Habitat delays Grafton home project to focus on fundraising

Organization has raised only a fraction of the money it needs to start building
By 
KRISTYN HALBIG ZIEHM
Ozaukee Press staff

Habitat for Humanity, Ozaukee, which was expected to build its second home in Grafton — its 11th house overall — this year, has announced it will not begin construction until 2019.

The agency still has a long way to go in fundraising for the units and recently received permission from the Village of Grafton to delay construction, Habitat Vice President Diana Eggold said.

“We’re about a year off,” she said. 

Habitat is building a duplex next to the single-family house it constructed on Columbia Road in Grafton in 2016. 

The organization hopes to put in the foundation for both sides of the side-by-side duplex, but only build one unit initially, Eggold said. Plans are for the second unit to be built soon after that.

“Ideally, we’d like to have both units done by the end of 2020,” she said.

The estimated cost of the project is $250,000, and Habitat needs to have $125,000 in hand to receive a construction loan and start the home.

One side of the duplex is being built in partnership with area churches as a Christian build, and seven county churches have agreed to support the project.

However, the other side requires corporate support.

Eggold said Habitat has raised about $39,000 of its $125,000 goal to build the first unit. The group is seeking a corporate sponsor and is working on a business campaign to raise funds, as well as planning a number of community fundraisers.

“It’s really intimidating,” she said.

The organization is looking at hosting a July raffle in addition to its Lakeshore Chinooks event that month. A late fall or early spring big-band event is also in the works.

In addition, the group is selling birdhouses at Maxwell Street Day in Cedarburg.

Habitat is also seeking a family for the new home, Eggold said.

To qualify, applicants must be residents of Ozaukee County who have an acceptable credit history, have been denied a conventional mortgage and make between 60% and 80% of the area’s median income.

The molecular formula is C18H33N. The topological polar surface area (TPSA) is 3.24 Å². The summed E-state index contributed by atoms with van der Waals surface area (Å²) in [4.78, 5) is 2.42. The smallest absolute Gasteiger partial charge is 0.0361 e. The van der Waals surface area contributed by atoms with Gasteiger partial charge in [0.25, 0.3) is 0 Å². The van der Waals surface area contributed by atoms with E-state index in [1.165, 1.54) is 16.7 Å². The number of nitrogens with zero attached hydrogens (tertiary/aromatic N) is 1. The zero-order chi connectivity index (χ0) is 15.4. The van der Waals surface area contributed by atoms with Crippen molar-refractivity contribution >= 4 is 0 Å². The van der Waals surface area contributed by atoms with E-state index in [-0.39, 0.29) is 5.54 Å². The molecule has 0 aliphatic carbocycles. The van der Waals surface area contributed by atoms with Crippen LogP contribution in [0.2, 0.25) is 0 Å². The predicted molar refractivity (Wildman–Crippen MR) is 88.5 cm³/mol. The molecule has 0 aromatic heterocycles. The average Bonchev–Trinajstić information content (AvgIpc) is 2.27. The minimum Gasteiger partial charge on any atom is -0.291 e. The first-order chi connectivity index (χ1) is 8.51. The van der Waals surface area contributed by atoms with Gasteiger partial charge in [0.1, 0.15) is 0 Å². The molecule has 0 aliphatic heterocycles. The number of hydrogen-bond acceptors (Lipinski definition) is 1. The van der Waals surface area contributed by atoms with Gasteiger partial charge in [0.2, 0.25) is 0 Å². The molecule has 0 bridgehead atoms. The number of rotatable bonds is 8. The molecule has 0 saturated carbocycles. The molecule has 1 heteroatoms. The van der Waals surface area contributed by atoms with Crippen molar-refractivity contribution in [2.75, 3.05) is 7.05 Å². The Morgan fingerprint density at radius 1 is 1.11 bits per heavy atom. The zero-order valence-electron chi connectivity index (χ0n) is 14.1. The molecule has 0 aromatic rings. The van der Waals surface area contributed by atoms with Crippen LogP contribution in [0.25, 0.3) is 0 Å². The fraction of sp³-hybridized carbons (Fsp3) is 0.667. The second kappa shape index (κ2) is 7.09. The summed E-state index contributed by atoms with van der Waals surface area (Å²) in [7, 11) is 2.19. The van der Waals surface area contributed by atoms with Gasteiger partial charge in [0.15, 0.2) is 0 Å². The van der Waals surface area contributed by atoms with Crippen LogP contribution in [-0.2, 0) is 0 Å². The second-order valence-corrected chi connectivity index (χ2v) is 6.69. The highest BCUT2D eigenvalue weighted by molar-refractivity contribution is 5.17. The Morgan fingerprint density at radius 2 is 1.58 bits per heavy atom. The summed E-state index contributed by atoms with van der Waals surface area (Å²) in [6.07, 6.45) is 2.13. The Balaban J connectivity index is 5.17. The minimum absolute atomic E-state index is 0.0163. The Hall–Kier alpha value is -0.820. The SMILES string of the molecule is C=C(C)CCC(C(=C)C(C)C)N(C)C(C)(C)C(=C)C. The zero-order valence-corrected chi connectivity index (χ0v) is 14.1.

But while Habitat is delaying work on the new home, the group is planning to make repairs to four homes in the county through its Brush With Kindness program this year.

Three of these projects will be done in Port Washington and one in Grafton, Eggold said.

 These projects typically cost from $2,500 to $4,000 each and range from installing handicapped ramps and retention walls to siding repairs and landscaping projects, Eggold said.

“We do these for people who don’t have the means to do them themselves,” she said, noting homeowners go through the same vetting process as used for Habitat houses.

When Habitat completes its Grafton projects, Eggold said, the organization has one more piece of land off Park Street in Port Washington to build on. It’s also eyeing another parcel in the city for a home.

“There’s definitely a need here in Ozaukee County,” she said.

Habitat for Humanity, which builds modest homes for families who pay a no-profit mortgage and provide sweat equity during construction began in Ozaukee County in 2000 and built its first home on North Park Street in Port Washington in 2003. The organization built eight homes in Port Washington before breaking ground for its Grafton house, then returned to Port for its 10th house.

Eggold said the group’s been fortunate to amass the resume it has locally.

“Small affiliates like us usually only build one house in three years,” she said, adding community support and the efforts of volunteers have made the group successful.

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Wisconsin’s largest paid circulation community weekly newspaper. Serving Port Washington, Saukville, Grafton, Fredonia, Belgium, as well as Ozaukee County government. Locally owned and printed in Port Washington, Wisconsin.

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